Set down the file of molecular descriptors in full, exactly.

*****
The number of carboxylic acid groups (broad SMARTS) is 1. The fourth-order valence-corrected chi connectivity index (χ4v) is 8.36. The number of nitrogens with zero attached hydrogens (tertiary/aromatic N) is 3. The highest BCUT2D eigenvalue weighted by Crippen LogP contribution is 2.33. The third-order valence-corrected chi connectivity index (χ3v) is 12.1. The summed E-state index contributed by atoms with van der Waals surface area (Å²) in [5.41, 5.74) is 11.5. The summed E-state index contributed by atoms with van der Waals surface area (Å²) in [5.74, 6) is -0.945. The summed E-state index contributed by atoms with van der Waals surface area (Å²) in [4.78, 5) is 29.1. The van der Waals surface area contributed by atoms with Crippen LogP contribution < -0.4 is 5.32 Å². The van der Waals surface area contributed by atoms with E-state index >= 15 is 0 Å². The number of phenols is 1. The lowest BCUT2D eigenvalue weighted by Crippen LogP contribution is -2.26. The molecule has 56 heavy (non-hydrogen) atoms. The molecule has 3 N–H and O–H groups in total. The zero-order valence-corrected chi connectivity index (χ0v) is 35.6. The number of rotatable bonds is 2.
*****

The number of carboxylic acid groups (broad SMARTS) is 1. The fourth-order valence-corrected chi connectivity index (χ4v) is 8.36. The number of nitrogens with zero attached hydrogens (tertiary/aromatic N) is 3. The highest BCUT2D eigenvalue weighted by Crippen LogP contribution is 2.33. The third-order valence-corrected chi connectivity index (χ3v) is 12.1. The summed E-state index contributed by atoms with van der Waals surface area (Å²) in [5.41, 5.74) is 11.5. The summed E-state index contributed by atoms with van der Waals surface area (Å²) in [5.74, 6) is -0.945. The summed E-state index contributed by atoms with van der Waals surface area (Å²) in [4.78, 5) is 29.1. The van der Waals surface area contributed by atoms with Crippen LogP contribution < -0.4 is 5.32 Å². The van der Waals surface area contributed by atoms with E-state index >= 15 is 0 Å². The number of phenols is 1. The lowest BCUT2D eigenvalue weighted by Crippen LogP contribution is -2.26. The molecule has 56 heavy (non-hydrogen) atoms. The molecule has 3 N–H and O–H groups in total. The zero-order valence-corrected chi connectivity index (χ0v) is 35.6. The number of rotatable bonds is 2.